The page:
Our take on industry insights, mortgage news, and a behind the scenes look at a mortgage technology company.
A great side effect of working from home is the nostalgia I’m feeling about the early days of our company. Before we had an office (we’re now on our third office) I was sitting in this chair, making decisions with my co-founders about everything. One memory in particular was our decision to name the company LenderLogix, a name that we loved, but one that would ultimately lead us to an internet standoff with a man named Nikolai* and an offshore wire transfer of $5,000.
*name changed to protect the innocent
Naming a company is a funny thing. I’ve been involved with naming companies a few times and it’s an awesome experience. So much energy and optimism go into trying to distill this project, into which you’re pouring your heart and soul, down to a simple name. Of course, in the digital age, it’s also important to consider what your URL would look like, so ultimately when you’re coming up with possible names, you’re also checking the availability of the domain.
Anyone who has gone through this process knows this one fact: All of the good .com domain names are gone. They’ve been snapped up by some enterprising individual long ago and they sit in URL purgatory waiting to be the front door of the next hot startup. You end up running every permutation through the search… should we add a hyphen? Maybe go with .net?
Our first product was our analytics suite which gives mortgage bankers insight into the relationships they have with the real estate community. Analytics for mortgage lenders. We landed on LenderLogix. We loved the name. lenderlogix.com? Taken, of course, but not in use. Should we add a hyphen? Maybe go with .net? We decided to go with lenderlogix.co because we thought that was a hip thing to do. It was an expensive decision.
As we grew, we soon learned that the .co wasn’t the best idea. We’d talk to customers and have to stipulate “It’s Patrick at lenderlogix .co… no, there’s no M at the end.” We’d miss emails from vendors who would say “oh sorry I sent the contract to .com not .co!” Missing an important email at that stage wasn’t something we could afford. We needed lenderlogix.com. We decided we needed to take action.
So who was the genius who had decided to gobble up lenderlogix.com and squat on it? My partners are resourceful fellas, and some online research led us to this mysterious character named Nikolai. As we dug further, we discovered Nikolai wasn’t some kid slugging Mountain Dew in his mom’s basement, casting a silhouette against the glow of his 30” gaming monitor while cruising dark-web message boards. Our search revealed he was a successful entrepreneur and fitness enthusiast who had started multiple companies and exited several for eight figures. Shit.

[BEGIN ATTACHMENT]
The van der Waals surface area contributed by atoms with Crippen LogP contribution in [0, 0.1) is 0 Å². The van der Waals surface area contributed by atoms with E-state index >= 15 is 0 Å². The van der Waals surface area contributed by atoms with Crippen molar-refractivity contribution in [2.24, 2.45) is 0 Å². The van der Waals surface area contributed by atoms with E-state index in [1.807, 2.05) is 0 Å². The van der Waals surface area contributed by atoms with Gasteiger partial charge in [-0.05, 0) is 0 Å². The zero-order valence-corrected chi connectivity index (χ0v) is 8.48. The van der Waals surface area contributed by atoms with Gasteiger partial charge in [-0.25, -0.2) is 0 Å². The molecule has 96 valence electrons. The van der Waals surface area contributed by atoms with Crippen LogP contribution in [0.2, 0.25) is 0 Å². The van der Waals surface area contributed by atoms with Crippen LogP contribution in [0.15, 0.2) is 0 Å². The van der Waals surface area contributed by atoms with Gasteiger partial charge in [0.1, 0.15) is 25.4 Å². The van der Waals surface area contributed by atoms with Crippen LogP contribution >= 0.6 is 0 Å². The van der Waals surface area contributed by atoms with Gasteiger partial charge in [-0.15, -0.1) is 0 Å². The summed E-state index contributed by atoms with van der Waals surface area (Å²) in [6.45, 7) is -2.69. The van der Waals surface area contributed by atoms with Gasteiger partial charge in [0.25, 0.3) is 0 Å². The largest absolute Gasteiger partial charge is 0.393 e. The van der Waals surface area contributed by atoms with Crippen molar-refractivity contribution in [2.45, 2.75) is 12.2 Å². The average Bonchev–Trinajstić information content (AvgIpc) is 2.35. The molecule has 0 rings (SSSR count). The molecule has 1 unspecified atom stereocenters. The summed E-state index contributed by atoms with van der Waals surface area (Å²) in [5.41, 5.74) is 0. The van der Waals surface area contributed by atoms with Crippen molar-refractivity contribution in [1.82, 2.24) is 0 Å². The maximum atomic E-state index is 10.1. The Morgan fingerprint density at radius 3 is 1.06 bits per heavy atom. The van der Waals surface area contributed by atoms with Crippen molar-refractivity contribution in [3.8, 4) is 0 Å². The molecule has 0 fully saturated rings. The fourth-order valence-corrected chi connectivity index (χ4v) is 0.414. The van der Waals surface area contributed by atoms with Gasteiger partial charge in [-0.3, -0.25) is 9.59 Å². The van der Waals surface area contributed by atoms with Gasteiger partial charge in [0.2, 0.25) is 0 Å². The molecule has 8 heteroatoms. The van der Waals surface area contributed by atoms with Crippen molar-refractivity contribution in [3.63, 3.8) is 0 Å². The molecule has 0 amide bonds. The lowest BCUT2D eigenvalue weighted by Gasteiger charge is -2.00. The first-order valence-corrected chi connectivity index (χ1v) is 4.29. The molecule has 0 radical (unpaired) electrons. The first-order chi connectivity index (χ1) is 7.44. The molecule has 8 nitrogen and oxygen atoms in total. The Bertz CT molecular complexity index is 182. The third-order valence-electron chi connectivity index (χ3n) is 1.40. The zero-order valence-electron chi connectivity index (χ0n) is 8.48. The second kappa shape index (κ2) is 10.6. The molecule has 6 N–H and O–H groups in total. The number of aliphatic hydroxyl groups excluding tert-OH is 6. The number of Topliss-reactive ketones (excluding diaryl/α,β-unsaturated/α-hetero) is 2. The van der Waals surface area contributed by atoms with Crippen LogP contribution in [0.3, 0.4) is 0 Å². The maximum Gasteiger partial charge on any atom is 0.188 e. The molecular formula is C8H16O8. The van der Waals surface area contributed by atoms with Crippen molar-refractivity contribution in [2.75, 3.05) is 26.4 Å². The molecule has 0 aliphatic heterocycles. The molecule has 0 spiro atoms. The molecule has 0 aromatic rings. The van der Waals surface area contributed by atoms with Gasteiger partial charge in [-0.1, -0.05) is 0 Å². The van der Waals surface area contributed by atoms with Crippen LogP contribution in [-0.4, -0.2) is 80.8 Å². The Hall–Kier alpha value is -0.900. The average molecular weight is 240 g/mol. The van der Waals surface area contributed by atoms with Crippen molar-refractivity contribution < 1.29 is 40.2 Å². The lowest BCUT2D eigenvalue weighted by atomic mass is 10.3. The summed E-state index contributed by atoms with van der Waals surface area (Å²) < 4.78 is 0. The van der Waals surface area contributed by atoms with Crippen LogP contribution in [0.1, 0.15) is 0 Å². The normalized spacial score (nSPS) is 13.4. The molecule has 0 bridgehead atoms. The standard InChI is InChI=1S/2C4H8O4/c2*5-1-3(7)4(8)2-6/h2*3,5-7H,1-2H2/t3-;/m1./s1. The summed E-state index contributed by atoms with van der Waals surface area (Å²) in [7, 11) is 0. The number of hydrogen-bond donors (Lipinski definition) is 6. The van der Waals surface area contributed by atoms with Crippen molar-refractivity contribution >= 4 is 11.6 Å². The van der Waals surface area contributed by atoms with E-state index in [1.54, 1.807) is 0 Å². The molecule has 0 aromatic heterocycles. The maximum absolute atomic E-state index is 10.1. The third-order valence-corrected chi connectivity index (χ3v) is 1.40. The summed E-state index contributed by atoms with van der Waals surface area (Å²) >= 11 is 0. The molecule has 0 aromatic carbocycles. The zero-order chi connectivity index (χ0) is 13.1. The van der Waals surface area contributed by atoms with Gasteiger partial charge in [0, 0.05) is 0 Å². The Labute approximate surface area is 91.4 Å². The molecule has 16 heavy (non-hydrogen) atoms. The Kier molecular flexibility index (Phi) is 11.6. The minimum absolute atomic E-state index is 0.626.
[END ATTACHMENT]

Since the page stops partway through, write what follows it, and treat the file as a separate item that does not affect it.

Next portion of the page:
We found some articles online about how to approach someone about purchasing a domain and one strategy involved having an attorney draft a letter on your behalf indicating they had a client interested in making an offer, so as to keep the identity of the purchaser anonymous, and thereby not give the potential seller any idea as to the financial means of the buyer. While we decided to take that approach, the inherent flaw was that, at that time, we were a real company, with real customers, we had gotten press coverage and a quick Google search would show that we were an operating company that had a financial incentive to get the deal done.
Our lawyer fired off an email to Nikolai indicating our desire to buy lenderlogix.com. He responded to the email that he did in fact own the domain, and that he had no immediate plans for it and was open to selling it. He communicated to our attorney that he would be willing to entertain a “reasonable offer.” One of my partners felt $500 was a reasonable offer, but we decided that Nikolai likely spent more than that on a pair of CrossFit sneakers, so we upped it to $1,000 and accompanied the offer with a heartfelt letter, penned by yours truly, appealing to his early days as a bootstrapped entrepreneur.
An unmoved Nikolai apparently didn’t consider $1,000 “reasonable” and countered at $10,000. Understanding how important it was to us considering we were an “actual” company, we counter-offered at $5,000. Nikolai accepted, we entered into some sketchy online escrow agreement, wired the funds to his account in Anguilla and yada yada yada you can visit us at www.lenderlogix.com.
So yeah, we paid $5,000 for an M, and Nikolai is crushing burpees in the finest Lululemon gear courtesy of LenderLogix. Expensive mistake? Sure, but that experience is one of the many woven into the fabric of our company that I probably wouldn’t trade, even for $5,000. Plus, it makes for a good story at (virtual) cocktail parties.
Patrick O’Brien is a mortgage banker turned software entrepreneur at LenderLogix. With QuickQual by LenderLogix, your borrowers and Realtors can issue their own pre-qualification and pre-approval letters. Intrigued? Learn more now.